The businesses that seem destined to fail are the let-only businesses, many set up by residential sales agents in response to the sudden drop in house sales that followed the financial crisis of 2007/2008.
Just months before the fee ban, if you own a let-only business, what can you do to stave off disaster?
These letting agents did not want the hassle of managing properties so they encouraged landlords to instruct on a let-only basis. With no experience or track record, they were forced to sell their service on price alone and many charged fees of just four or five per cent of the annual rent for a tenant find-only service with no renewal fees.
They quickly found that it was impossible to make a profit from such a low fee so they started to make up for their low fees to landlords by charging extortionate fees to tenants. Many firms are currently earning 30 per cent of their fee income from tenant fees. The maths for a typical small let-only business might look like this:
- Average rent – £7,500 per annum x 4% landlord fee = £300 fee
- Other landlord set-up fees = £300
- Tenant fees = £300
- Total income per property = £900
Let’s assume that they now turn over £150,000 per annum and make a profit of 20 per cent, i.e. £30,000 per annum from letting 167 properties per year. After the tenant fee ban, they will lose £50,000 of income. They will not have the selling skills to increase their landlord fees by 30 per cent so a £30,000 profit becomes a £20,000 loss. A business such as this therefore simply cannot survive.
Contrast this with a well run managed business. From the same 167 properties with an average rent of £7,500 per annum, their income will look like this:
- Average rent – £7,500 pa x 10 per cent management fee = £750
- Other landlord set-up fees = £300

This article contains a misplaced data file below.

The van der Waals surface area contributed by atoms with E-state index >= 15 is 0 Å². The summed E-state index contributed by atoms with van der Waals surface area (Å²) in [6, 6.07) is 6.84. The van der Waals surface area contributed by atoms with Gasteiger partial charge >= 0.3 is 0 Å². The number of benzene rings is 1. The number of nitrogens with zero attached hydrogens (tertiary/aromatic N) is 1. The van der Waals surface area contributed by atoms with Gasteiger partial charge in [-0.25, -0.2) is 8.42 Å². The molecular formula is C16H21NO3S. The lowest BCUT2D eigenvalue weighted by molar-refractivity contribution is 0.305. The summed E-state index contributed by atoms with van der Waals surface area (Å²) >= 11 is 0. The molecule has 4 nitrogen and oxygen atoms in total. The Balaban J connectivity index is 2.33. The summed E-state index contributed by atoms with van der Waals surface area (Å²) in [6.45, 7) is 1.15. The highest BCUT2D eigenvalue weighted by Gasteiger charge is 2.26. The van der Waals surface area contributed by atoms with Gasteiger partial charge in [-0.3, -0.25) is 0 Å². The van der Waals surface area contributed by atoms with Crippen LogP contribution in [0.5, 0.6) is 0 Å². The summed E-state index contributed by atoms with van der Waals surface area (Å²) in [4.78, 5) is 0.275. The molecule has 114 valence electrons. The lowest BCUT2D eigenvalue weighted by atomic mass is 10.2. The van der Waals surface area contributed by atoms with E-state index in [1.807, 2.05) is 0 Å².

- Tenant fees = £150
- Total income per property = £1,200
- From the same 167 lettings, this firm will earn £200,400.
However, the differences don’t stop here. Statistically at least half the tenants will stay on for a second year, so the landlord will pay a further £750 in management fees. This produces another £62,625 of income. Half the tenants who stay on for a second year will stay on for a third year, which produces £31,312 more. From the same number of properties, the managed agent therefore manages to earn £294,337 per annum. Of this, tenant fees comprise £25,050 which is just 8.5 per cent of turnover.
Generally speaking, the long-established managed letting firms also have a better service to sell and better selling skills. This means that they are far more likely to be able to pass on the extra 8.5 per cent onto the landlords who will in turn recoup the extra charges by charging higher rents to their tenants.
PLAN FOR THE TENATN FEES BAN
The Third Reading of the Bill will be on 5th September in The House of Commons.
The largest/sophisticated firms are already planning an even more sophisticated response to the tenant fee ban. I can’t give details yet due to commercial confidentiality but in essence they are planning to offer a range of additional services to both tenants and landlords. The commission earned from these services should be enough to compensate for the impact of the tenant fee ban.
Interestingly, a number of large firms are also reconsidering whether they will be prepared to offer any landlords a let-only service in future on the basis that without the tenant fee, the service will no longer be profitable. This will be a massive change for the letting industry to get to grips with.
The mathematical analysis that I have set out above has led to a huge drop in the value of let-only businesses. Before Brexit and the announcement of the tenant fee ban, a let-only basis was worth perhaps two thirds as much as a managed business with the same turnover. Now, let-only businesses only sell for half as much as managed letting businesses and their value is still falling.
So, if you own a let-only business, what can you do to stave off disaster? In my opinion, the only permanent solution is to persuade your let-only landlords to switch over to a rent collection service either immediately or next time there is a change of tenant. It is not easy to do this and it will take you several attempts to persuade some of your landlords to make the change but many of my other clients have achieved it successfully and the profitability of their businesses and their capital value has been improved significantly.
We have about nine months left under the tenant fee ban comes in so the time to start implementing these changes needs to be now.
Adam Walker is a management consultant and business transfer agent who has specialised in the property sector for more than 25 years. www.adamjwalker.co.uk